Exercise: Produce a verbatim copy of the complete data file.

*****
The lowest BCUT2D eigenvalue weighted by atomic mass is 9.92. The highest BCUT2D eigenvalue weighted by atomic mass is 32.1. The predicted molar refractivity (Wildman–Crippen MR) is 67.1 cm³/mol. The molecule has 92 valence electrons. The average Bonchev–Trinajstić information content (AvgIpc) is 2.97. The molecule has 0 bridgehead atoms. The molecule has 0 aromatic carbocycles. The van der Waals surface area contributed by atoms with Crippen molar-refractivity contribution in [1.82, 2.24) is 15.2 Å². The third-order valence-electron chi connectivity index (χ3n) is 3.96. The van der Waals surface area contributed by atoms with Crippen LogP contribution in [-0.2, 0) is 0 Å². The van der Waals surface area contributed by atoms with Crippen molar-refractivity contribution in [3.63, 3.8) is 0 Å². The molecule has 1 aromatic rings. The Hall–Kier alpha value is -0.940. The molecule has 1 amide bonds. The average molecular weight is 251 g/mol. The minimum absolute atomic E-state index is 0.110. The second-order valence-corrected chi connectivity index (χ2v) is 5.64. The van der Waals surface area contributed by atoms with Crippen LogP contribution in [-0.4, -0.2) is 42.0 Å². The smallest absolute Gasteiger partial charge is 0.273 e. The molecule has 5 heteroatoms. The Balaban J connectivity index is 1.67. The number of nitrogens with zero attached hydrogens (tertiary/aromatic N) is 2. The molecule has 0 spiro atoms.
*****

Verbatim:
The lowest BCUT2D eigenvalue weighted by atomic mass is 9.92. The highest BCUT2D eigenvalue weighted by atomic mass is 32.1. The predicted molar refractivity (Wildman–Crippen MR) is 67.1 cm³/mol. The molecule has 92 valence electrons. The average Bonchev–Trinajstić information content (AvgIpc) is 2.97. The molecule has 0 bridgehead atoms. The molecule has 0 aromatic carbocycles. The van der Waals surface area contributed by atoms with Crippen molar-refractivity contribution in [1.82, 2.24) is 15.2 Å². The third-order valence-electron chi connectivity index (χ3n) is 3.96. The van der Waals surface area contributed by atoms with Crippen LogP contribution in [-0.2, 0) is 0 Å². The van der Waals surface area contributed by atoms with Crippen molar-refractivity contribution in [3.63, 3.8) is 0 Å². The molecule has 1 aromatic rings. The Hall–Kier alpha value is -0.940. The molecule has 1 amide bonds. The average molecular weight is 251 g/mol. The minimum absolute atomic E-state index is 0.110. The second-order valence-corrected chi connectivity index (χ2v) is 5.64. The van der Waals surface area contributed by atoms with Crippen LogP contribution in [-0.4, -0.2) is 42.0 Å². The smallest absolute Gasteiger partial charge is 0.273 e. The molecule has 5 heteroatoms. The Balaban J connectivity index is 1.67. The number of nitrogens with zero attached hydrogens (tertiary/aromatic N) is 2. The molecule has 0 spiro atoms.